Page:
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  November 12, 2001

Diversity, Race Relations, Peace
Among Themes of Past Metanoias

A day. A week. Ten days. One month.

Eleven times since 1970, the University has designated periods of time such as these as an opportunity to pause, consider, and debate issues facing the community, the nation, or the world.

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This week, UConn will again observe a period of Metanoia - a time of reflection, this time for four days, focusing on the events of Sept. 11.

The first Metanoia, observed on May 6, 1970, included an address at Jorgensen Auditorium by the executive director of the National Urban League, Whitney Young, on the issue of race

in America. "We are in trouble in America," Young noted, "because America has lived a lie" in regard to race relations.

Of UConn's 11 previous observances, five have dealt with issues of race: 1970 was an examination of racial awareness, racial respect, and racial sensitivity; in 1979, race was part of an overall review of violence in American life; and in 1990, race was part of an overall look at cultural diversity, free speech, and discriminatory harassment. Race was also included in 1994's "Husky Renaissance" discussions on campus community and civility, which arose from that year's Spring Weekend activities, and in 2000, when the central topic was diversity.

Other observances have looked at national and international issues: the Vietnam War in 1972; the constitutional crisis relating to President Richard Nixon's entanglement in the Watergate affair; world hunger in 1975; and world peace in 1987.

Metanoia in 1994 was an introspective look at the University and its future, stemming from that year's ongoing strategic planning process.

A week-long Metanoia in October 1995 coincided with the opening of UConn's year-long observance of "Fifty Years After Nuremberg: Human Rights and the Rule of Law." Both events began with the dedicated of the Thomas J. Dodd Research Center on October 15, 1995.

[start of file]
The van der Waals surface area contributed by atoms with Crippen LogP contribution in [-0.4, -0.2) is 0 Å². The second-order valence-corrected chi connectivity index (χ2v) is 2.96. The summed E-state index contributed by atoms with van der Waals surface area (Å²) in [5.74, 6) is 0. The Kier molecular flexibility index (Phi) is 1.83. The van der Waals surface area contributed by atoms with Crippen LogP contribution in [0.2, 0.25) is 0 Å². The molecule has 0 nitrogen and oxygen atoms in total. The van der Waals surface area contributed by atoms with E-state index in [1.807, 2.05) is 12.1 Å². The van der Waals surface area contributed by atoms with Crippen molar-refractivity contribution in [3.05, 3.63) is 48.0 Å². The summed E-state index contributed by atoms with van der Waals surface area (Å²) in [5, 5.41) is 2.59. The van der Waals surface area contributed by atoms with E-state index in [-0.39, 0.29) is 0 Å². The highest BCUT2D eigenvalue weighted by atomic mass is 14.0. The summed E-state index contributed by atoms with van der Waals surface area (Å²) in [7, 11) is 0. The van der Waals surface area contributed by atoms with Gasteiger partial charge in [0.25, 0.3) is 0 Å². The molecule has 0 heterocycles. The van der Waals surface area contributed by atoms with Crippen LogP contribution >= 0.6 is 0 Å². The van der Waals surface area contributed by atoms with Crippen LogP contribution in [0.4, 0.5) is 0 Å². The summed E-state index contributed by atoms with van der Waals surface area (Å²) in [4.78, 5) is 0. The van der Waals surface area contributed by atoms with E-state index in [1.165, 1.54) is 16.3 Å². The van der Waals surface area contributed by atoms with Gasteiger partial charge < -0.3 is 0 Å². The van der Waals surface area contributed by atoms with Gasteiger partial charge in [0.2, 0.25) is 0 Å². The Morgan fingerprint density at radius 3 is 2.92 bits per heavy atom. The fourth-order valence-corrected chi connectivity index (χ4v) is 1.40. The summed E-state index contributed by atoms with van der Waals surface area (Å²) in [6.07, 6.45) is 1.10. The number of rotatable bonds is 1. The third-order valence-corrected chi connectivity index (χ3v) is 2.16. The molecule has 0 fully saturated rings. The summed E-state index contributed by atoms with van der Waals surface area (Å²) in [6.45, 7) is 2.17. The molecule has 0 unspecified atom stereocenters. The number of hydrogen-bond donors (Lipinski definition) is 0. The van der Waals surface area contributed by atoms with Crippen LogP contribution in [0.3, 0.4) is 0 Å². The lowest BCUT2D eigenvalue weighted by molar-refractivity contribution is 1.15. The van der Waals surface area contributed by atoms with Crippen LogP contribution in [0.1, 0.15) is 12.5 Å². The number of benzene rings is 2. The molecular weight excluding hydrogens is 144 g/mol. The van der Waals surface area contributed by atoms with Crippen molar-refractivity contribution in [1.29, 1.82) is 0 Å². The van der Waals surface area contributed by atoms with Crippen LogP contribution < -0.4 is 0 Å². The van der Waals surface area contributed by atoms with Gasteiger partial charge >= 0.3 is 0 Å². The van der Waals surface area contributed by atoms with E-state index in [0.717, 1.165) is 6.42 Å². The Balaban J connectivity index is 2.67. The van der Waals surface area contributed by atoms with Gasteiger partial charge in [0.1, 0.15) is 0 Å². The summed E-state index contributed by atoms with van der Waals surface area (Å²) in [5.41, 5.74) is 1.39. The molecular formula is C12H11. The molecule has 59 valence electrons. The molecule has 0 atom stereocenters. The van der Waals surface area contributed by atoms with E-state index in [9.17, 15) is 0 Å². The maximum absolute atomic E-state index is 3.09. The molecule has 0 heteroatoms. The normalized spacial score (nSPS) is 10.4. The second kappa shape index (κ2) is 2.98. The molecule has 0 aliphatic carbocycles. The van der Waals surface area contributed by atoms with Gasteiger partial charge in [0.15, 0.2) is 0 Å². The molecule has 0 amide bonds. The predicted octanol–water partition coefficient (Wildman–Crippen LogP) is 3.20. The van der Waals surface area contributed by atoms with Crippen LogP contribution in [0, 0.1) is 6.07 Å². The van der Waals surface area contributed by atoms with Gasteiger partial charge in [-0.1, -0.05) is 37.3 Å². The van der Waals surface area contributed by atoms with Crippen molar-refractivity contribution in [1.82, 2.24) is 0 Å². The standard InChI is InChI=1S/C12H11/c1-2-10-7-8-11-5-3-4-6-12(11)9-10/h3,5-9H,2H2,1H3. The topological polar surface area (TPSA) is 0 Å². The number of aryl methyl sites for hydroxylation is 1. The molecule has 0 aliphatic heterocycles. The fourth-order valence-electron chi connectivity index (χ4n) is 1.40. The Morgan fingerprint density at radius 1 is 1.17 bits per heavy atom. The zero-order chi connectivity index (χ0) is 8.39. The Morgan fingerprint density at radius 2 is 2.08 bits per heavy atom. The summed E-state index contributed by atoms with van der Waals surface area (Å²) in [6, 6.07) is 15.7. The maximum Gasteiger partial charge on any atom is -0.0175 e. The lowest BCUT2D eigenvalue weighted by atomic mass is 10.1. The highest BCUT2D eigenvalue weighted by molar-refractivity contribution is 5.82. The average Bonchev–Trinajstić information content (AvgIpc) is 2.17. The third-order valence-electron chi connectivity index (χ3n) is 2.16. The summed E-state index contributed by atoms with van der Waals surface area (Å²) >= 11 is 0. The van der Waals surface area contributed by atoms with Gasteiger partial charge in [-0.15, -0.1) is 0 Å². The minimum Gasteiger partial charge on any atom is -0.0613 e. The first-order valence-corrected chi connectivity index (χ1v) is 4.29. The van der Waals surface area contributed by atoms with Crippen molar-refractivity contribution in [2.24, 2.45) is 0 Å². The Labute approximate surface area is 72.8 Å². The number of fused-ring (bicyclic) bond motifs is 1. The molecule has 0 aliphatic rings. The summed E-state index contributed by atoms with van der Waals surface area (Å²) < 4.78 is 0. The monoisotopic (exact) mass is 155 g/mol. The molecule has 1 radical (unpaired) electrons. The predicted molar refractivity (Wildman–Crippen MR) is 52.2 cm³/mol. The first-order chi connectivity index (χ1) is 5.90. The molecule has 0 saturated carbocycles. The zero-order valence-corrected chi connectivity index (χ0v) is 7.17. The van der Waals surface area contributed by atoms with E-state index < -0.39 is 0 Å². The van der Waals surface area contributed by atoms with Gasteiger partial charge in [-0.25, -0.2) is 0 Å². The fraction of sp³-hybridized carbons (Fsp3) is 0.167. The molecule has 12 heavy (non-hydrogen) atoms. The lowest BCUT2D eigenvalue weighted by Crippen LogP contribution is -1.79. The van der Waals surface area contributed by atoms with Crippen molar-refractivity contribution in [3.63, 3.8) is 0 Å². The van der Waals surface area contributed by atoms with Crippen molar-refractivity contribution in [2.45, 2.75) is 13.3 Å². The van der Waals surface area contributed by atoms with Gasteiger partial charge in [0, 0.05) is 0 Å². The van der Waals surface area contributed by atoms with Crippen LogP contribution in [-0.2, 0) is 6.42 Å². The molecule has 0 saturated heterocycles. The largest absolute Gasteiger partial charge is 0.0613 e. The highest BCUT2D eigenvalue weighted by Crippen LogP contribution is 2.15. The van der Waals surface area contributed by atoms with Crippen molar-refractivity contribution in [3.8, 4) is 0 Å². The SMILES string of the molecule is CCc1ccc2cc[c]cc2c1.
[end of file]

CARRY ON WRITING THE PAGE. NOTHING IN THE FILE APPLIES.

Most of these events followed months of planning by committees that scheduled panel discussions, special lectures, films, exhibits, and performances.

In 1979, however, a Metanoia was put together in less than a week. It came in the wake of a number of racial incidents on campus at the beginning of the fall semester. Then in late September, a graduate student was brutally assaulted while jogging. She was in a coma for nearly three weeks, hospitalized for three months, and had to go through two years of rehabilitation therapy.

Her identity was never made public, but her ordeal was a flashpoint for concern in the University community regarding violence in America. The need for public action became a call for a temporary moratorium on classes, and UConn's fifth Metanoia was held in early October 1979.

"To me, ladies and gentlemen, a community is an extended family with the level of caring and involvement which protects an individual's right to be different but not indifferent," said UConn President John DiBiaggio during the Oct. 4, 1979 Metanoia. It was his first opportunity to speak to students and faculty since being named University president that year.

"The impact of each violent event ripples through the campus, precipitating feelings of enormous anxiety and, I hope, feelings of absolute abhorrence.

"But such feelings are clearly not enough if they are not coupled with actions which will prevent reoccurrence," DiBiaggio said.

Twenty years later, in 1999, members of the University came together to discuss civility and community, prompted by violence during Spring Weekend that year. The month-long series of events was called "Husky Renaissance;" actor and social activist Danny Glover was a key speaker.

"Within the larger context ... each individual has to feel, in fact, has to know that they matter," Glover said. "Knowing that your voice matters; knowing that your vision matters; knowing with absolute certainty that your particular story is a unique contribution to the whole - that recognition is an important one, because it means that the community that you are a part of is a caring one."

Terrorism was one topic of the 1987 observance that examined world peace. The speaker was Barry Rosen, one of the former hostages held by fundamentalists of the Ayatollah Khomeini's regime from Nov. 4, 1979 to Jan. 20, 1981. Rosen defined terrorism as "the use of force to make a political statement" where there is "harm to ordinary people."

At the same April 22, 1987 Metanoia, keynote speaker Linus Pauling called on all people to become part of the peace movement, "to achieve a world that no longer tolerates war as national policy."

Mark J. Roy

Image: Balloon Release 1987
The University community released 2,000 balloons to symbolize hopes for world peace during Metanoia in 1987.          [Photo From University Archives]

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